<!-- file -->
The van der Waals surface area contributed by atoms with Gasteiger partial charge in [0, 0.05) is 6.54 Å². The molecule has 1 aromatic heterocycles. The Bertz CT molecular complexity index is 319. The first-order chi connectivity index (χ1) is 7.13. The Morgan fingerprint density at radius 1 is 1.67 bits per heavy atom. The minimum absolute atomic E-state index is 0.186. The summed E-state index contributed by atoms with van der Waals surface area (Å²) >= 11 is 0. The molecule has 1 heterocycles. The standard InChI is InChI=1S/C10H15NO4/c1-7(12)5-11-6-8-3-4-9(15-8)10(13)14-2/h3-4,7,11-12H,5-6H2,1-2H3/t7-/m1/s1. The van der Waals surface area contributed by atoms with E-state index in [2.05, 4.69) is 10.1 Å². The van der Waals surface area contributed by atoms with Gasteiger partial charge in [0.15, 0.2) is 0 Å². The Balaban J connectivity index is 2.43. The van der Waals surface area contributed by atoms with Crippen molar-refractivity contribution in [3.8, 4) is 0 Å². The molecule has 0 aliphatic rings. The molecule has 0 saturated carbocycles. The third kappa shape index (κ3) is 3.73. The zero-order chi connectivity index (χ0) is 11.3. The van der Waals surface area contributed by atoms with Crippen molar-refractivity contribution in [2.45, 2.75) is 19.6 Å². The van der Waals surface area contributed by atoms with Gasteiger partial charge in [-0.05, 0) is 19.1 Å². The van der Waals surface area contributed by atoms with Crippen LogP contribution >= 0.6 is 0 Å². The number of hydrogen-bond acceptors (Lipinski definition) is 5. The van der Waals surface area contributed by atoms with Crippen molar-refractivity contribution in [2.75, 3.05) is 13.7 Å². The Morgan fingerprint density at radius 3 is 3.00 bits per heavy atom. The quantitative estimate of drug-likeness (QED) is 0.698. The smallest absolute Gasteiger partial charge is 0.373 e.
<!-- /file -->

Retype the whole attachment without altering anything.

The van der Waals surface area contributed by atoms with Gasteiger partial charge in [0, 0.05) is 6.54 Å². The molecule has 1 aromatic heterocycles. The Bertz CT molecular complexity index is 319. The first-order chi connectivity index (χ1) is 7.13. The Morgan fingerprint density at radius 1 is 1.67 bits per heavy atom. The minimum absolute atomic E-state index is 0.186. The summed E-state index contributed by atoms with van der Waals surface area (Å²) >= 11 is 0. The molecule has 1 heterocycles. The standard InChI is InChI=1S/C10H15NO4/c1-7(12)5-11-6-8-3-4-9(15-8)10(13)14-2/h3-4,7,11-12H,5-6H2,1-2H3/t7-/m1/s1. The van der Waals surface area contributed by atoms with E-state index in [2.05, 4.69) is 10.1 Å². The van der Waals surface area contributed by atoms with Gasteiger partial charge in [0.15, 0.2) is 0 Å². The Balaban J connectivity index is 2.43. The van der Waals surface area contributed by atoms with Crippen molar-refractivity contribution in [3.8, 4) is 0 Å². The molecule has 0 aliphatic rings. The molecule has 0 saturated carbocycles. The third kappa shape index (κ3) is 3.73. The zero-order chi connectivity index (χ0) is 11.3. The van der Waals surface area contributed by atoms with Crippen molar-refractivity contribution in [2.45, 2.75) is 19.6 Å². The van der Waals surface area contributed by atoms with Gasteiger partial charge in [-0.05, 0) is 19.1 Å². The van der Waals surface area contributed by atoms with Crippen LogP contribution >= 0.6 is 0 Å². The number of hydrogen-bond acceptors (Lipinski definition) is 5. The van der Waals surface area contributed by atoms with Crippen molar-refractivity contribution in [2.75, 3.05) is 13.7 Å². The Morgan fingerprint density at radius 3 is 3.00 bits per heavy atom. The quantitative estimate of drug-likeness (QED) is 0.698. The smallest absolute Gasteiger partial charge is 0.373 e.